One of the Philippines’ most popular holiday destinations, Boracay is an example of how tourism growth can have negative effects if it is not handled correctly. An island covering 10.3 sq km, Boracay hosted one-third of all the country’s visitors in 2017. Unchecked development, insufficient waste water treatment facilities and overpopulation led to an emergency task force finding widespread environmental violations. The majority of sewerage facilities were draining waste into the sea and polluting the water. In order to rehabilitate the island, President Rodrigo Duterte ordered its closure to tourists for six months on April 26, 2018.
The announcement of Boracay’s closure was met by concern from local businesses about the impact on the island and its residents. Immediate action taken within the industry included airlines scaling back flights and the closure of 900 establishments that violated regulations, such as the demolition of establishments within 30 metres of the shoreline. As a result, 30,000 people lost their jobs, sparking concerns about the long-term impact of the closure on the community. However, the Department of Labour and Employment provided support packages in the form of financial assistance to informal sector workers and training for formal sector workers to enhance their employability. More than P507.1m ($9.4m) worth of compensation had been distributed as of February 2019.
Although industry leaders feared the economic impact of the closure, as Boracay accounted for 20% of the country’s tourism revenue, the effects have not been as severe as expected. Although the Department of Tourism (DOT) scaled down the arrivals target in late 2018, a record 7.1m visitors came to the country that year. The closure of Boracay encouraged a surge in the marketing of new destinations, showcasing a variety of different islands.
When Boracay reopened in October 2018, steps were taken to prevent further damage and ensure visitors respect the environment. Smoking and alcohol are prohibited on the beach and in public areas, and a maximum allowance of 19,000 tourists and 15,000 workers has been imposed to ensure the island’s capacity is not exceeded. There are also strict environmental accreditation procedures in place for hotels and resorts. “The closure showed we are serious about protecting our natural resources and minimising environmental impact, and that we are focused on preserving and highlighting the beauty of our country for generations,” Jhaytee Wong, executive vice-president of the Philippine Travel Agencies Association, told OBG.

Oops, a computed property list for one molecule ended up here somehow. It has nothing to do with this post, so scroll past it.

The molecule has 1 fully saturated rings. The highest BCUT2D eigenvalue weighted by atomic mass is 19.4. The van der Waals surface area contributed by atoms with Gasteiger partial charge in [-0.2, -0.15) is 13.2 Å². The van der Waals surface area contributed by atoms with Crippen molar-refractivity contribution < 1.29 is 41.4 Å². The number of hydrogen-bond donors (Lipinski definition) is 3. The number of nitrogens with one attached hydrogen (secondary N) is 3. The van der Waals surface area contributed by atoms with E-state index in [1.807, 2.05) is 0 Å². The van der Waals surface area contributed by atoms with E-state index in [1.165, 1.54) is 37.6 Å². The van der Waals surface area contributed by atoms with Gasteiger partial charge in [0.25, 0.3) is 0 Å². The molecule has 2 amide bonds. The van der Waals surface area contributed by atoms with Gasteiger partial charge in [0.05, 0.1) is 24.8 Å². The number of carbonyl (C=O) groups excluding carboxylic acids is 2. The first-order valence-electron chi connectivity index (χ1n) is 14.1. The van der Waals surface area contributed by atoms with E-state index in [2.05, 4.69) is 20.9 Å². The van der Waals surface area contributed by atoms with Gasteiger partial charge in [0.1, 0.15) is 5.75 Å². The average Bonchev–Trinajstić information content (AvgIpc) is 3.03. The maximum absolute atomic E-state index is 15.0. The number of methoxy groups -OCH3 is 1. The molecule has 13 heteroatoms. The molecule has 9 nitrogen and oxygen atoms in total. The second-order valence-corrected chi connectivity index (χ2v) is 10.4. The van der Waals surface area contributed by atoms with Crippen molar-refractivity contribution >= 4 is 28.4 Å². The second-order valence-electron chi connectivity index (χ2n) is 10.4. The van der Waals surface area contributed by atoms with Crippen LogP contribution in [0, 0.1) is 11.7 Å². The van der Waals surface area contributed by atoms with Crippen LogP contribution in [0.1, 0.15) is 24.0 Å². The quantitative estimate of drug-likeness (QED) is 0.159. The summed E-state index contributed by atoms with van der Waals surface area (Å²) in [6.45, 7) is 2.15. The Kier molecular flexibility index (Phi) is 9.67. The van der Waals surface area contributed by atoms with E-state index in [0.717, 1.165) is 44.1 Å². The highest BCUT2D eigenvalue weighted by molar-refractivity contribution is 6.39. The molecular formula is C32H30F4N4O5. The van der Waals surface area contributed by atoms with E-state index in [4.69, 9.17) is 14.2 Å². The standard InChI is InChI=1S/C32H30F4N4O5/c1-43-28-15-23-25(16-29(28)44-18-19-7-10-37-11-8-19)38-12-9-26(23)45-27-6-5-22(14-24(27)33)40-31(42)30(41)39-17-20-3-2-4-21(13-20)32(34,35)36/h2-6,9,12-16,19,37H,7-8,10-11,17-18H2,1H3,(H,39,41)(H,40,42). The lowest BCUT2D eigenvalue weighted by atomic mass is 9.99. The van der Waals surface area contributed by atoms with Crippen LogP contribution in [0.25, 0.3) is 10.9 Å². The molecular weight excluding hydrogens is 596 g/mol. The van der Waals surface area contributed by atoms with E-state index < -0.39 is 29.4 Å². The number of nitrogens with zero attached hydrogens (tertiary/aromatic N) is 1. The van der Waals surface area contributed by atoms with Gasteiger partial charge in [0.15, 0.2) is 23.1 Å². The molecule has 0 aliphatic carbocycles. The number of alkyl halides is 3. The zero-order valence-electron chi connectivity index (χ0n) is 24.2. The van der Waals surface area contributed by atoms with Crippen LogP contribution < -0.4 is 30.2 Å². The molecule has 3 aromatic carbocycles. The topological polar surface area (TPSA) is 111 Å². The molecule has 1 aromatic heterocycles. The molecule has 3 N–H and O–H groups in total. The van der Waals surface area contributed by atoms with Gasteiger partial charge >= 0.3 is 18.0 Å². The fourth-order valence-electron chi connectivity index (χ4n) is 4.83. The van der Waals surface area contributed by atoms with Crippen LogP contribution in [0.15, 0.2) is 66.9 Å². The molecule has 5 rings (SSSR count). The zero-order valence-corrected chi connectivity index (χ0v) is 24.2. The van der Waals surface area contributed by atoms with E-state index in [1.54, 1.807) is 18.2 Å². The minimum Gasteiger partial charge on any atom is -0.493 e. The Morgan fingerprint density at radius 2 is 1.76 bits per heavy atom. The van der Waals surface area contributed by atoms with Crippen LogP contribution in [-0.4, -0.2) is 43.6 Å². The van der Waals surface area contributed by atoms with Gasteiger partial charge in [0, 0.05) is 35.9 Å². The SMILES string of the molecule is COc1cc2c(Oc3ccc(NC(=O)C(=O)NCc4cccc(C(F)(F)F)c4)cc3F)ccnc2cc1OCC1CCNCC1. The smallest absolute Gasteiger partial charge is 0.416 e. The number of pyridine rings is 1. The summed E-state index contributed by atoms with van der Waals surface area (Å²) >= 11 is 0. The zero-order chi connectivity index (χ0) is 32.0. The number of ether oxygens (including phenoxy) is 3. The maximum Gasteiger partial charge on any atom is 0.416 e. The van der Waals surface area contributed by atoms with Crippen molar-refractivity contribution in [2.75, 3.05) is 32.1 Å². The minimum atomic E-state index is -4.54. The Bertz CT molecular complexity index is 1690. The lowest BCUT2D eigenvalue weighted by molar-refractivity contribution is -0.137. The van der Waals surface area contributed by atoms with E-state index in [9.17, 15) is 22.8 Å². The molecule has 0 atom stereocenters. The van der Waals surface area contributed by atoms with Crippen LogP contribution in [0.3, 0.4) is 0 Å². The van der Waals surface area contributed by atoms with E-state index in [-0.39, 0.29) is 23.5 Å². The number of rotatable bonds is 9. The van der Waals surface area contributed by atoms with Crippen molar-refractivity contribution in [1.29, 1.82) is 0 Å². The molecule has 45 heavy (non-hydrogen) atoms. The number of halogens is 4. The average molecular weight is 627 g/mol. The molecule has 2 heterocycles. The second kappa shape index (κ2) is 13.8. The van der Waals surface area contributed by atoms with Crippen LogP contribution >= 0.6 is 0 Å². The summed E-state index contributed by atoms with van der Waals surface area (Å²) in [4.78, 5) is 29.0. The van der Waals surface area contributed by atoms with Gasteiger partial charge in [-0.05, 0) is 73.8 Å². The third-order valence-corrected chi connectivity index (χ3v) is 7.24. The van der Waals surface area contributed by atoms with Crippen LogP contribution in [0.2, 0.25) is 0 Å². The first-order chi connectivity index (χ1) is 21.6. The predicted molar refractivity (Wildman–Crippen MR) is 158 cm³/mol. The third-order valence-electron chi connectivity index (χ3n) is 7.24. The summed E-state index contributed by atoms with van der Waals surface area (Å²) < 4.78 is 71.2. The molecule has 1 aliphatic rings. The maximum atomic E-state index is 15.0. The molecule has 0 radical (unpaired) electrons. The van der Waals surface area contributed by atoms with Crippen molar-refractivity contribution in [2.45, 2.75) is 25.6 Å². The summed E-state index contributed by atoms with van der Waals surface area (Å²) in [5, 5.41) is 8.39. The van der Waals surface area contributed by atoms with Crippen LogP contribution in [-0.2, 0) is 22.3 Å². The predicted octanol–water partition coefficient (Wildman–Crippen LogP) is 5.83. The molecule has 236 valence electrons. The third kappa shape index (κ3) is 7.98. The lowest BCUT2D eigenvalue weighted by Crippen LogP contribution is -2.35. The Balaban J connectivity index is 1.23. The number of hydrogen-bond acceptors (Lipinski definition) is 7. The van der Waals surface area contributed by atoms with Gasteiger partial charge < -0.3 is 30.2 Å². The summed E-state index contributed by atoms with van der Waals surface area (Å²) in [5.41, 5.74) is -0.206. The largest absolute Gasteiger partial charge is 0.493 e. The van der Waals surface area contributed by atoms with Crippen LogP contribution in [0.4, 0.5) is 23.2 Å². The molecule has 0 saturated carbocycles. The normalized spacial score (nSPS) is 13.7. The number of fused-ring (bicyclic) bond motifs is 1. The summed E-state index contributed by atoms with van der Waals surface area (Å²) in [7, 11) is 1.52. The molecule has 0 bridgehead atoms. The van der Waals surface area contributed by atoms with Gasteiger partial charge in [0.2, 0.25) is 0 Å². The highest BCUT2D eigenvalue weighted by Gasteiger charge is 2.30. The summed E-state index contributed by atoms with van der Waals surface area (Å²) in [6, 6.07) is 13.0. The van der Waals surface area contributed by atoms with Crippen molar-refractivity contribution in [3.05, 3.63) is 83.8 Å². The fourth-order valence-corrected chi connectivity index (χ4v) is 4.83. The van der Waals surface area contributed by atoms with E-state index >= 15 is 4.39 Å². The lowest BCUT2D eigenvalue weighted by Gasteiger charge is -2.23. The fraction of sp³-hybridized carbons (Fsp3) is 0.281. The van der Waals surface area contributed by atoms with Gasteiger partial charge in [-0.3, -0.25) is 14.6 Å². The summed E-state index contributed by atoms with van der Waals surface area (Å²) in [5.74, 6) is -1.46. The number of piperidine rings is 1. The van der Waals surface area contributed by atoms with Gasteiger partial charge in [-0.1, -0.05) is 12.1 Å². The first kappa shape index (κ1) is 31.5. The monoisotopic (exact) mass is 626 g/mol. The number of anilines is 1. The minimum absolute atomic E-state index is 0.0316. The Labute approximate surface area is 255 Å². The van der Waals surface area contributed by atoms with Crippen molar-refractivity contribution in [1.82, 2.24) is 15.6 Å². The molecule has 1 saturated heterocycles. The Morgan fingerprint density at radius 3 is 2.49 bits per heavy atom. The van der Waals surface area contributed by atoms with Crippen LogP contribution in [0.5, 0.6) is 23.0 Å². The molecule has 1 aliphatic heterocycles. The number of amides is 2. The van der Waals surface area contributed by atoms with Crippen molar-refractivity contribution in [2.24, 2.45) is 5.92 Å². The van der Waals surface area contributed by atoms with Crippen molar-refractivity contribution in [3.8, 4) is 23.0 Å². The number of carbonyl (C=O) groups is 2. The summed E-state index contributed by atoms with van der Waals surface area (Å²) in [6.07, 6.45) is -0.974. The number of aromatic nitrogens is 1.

Boracay has become the model for sustainable tourism, and the success of the rehabilitation programme is a potential springboard for establishing a culture of environmentally conscious tourism across the country. The National Tourism Development Plan 2016-22 was revised to improve environmental protection guidelines. According to local media reports, similar rehabilitation programmes have been proposed for Manila Bay, El Nido, Panglao, Siargao, Sagada and Baguio to ensure that other popular destinations meet the environmental standards of the new Boracay.
In February 2019 the government launched the Manila Bay Task Force as part of a cross-ministerial effort to enforce environmental regulations and improve water quality. Having a budget of P2bn ($37.2m), it aims to make the water at Manila Bay safe for swimming by end-2019. Waste water treatment facilities in Metro Manila will also be upgraded, demonstrating the current administration’s commitment to sustainable tourism. “We are trying to encourage corporate social responsibility, so we are highlighting destinations that practise green tourism,” Mavic Sevilla, head of corporate planning and business development at the DOT’s Tourism Promotions Board, told OBG.
The positive effects of Boracay’s temporary closure look set to continue in terms of promoting a diversified offering of destinations, and encouraging sustainable practices and the rehabilitation of over-saturated areas.
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